IIPF Peggy and Richard Musgrave Prize
|Richard Musgrave (*1910 †2007) on his 90th birthday|
The IIPF created the "Peggy and Richard Musgrave Prize" in 2003 to honor and encourage younger scholars whose work meets the high standards of scientific quality, creativity and relevance that has been a mark of the Musgraves’ contribution to public finance.
It is awarded annually, on the advice of the Scientific Chair of the respective congress and further members of the award committee, to the author(s) of the best paper presented at the IIPF Annual Congress. Authors need to be under 40 years old. In the case of co-authored papers all authors need to be under 40. Age is measured as of the ending day of the Congress, when the prize is awarded.
Authors who wish to be considered for the "IIPF Peggy and Richard Musgrave Prize" should indicate this when submitting their papers for presentation at the Annual Congress.
The 2021 IIPF Peggy and Richard Musgrave Prize has been awarded to Daniel Garrett (University of Pennsylvania Wharton School, USA), Eric Ohrn (Grinell College, USA) and Juan Carlos Suarez Serrato (Duke University, USA) for their paper "Effects of International Tax Provision on Domestic Labor Markets".
Previous Peggy and Richard Musgrave Prize Laureates
|Year||Author(s)||Title of Paper|
|2020||Josef Sigurdsson||Labor Supply Responses and Adjustment Frictions: A Tax-Free Year in Iceland|
|2019||Jonas Löbbing||Redistributive Income Taxation with Directed Technical Change|
|2018||Olle Folke and Johanna Rickne||All the Single Ladies: Job Promotions and the Durability of Marriage|
|2017||Tuomas Kosonen and Tuomas Matikka||Discrete earnings and optimization errors: Evidence from student's responses to local tax incentives|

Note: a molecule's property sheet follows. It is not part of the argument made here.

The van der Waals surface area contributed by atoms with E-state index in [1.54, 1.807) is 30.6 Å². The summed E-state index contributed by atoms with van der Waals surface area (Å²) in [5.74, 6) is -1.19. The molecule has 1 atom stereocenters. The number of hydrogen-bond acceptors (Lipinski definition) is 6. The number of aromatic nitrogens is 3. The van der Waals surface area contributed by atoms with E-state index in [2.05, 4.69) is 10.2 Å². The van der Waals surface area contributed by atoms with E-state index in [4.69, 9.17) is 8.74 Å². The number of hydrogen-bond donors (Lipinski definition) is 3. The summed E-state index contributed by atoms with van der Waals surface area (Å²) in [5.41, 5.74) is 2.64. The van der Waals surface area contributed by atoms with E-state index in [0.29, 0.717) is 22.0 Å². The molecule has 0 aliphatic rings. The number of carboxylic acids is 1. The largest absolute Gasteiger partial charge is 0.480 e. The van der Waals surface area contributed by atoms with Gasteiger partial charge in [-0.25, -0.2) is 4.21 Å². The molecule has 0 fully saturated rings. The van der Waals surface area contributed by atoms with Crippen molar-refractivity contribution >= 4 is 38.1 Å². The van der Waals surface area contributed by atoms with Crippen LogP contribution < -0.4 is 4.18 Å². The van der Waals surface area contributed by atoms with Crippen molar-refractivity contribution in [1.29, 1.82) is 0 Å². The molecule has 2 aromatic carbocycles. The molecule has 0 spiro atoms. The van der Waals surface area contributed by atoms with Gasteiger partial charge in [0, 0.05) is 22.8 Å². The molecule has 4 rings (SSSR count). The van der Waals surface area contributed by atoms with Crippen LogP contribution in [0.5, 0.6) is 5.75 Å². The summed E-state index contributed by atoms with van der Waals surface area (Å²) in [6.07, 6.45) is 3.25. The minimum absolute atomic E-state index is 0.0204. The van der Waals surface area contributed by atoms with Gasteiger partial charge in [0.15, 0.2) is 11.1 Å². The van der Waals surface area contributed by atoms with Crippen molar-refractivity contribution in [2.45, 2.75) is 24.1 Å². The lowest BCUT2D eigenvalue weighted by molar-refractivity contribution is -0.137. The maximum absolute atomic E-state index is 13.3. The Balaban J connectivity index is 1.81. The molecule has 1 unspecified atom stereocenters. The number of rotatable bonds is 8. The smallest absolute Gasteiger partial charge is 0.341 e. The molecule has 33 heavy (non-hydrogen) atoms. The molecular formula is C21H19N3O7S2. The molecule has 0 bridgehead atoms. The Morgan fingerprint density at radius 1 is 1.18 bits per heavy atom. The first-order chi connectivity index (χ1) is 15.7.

|2016||Alisa Tazhitdinova||Adjust me if I can't: The Effect of Firm Incentives on Labor Supply Responses to Taxes|
|2015||Joana Naritomi||Consumers as tax auditors|
|2014||Christoph Basten, Maximilian von Ehrlich and Andrea Lassmann||Income Taxes and the Costs of Housing in the Presence of Sorting|
|2013||Andreas Bernecker||Divided We Reform? Evidence from US Welfare Policies|
|2012||David Albouy||Evaluating the Efficiency and Equity of Federal Fiscal Equalization|
|2011||David R. Agrawal||The Tax Gradient: Do Local Sales Taxes Reduce Tax Differentials at State Borders?|
|2010||Niels Johannesen||Tax Evasion and Swiss Bank Deposits|
|2009||Christian Leßmann and Gunther Markwardt||Aid, Growth and Devolution|
|2008||Mikael Elinder, Henrik Jordahl & Panu Poutvaara||Selfish and Prospective: Theory and Evidence of Pocketbook Voting|
|2007||Ruud A. de Mooij & Gaëtan Nicodème||Corporate Tax Policy and Incorporation in the EU|
|2006||Johannes Rincke||Yardstick Competition and Public Sector Innovation|
|2005||Arnaud Dellis||Blame-Game Politics in a Coalition Government|
|Michael Evers||Federal Fiscal Transfers in Monetary Unions: NOEM Approach|
|2004||Matz Dahlberg and Karin Edmark||Is There a "Race-to-the-Bottom" in the Setting of Welfare Benefit Levels? Evidence from a Policy Intervention|
|2003||Wojciech Kopczuk||Tax Bases, Tax Rates and the Elasticity of Reported Income|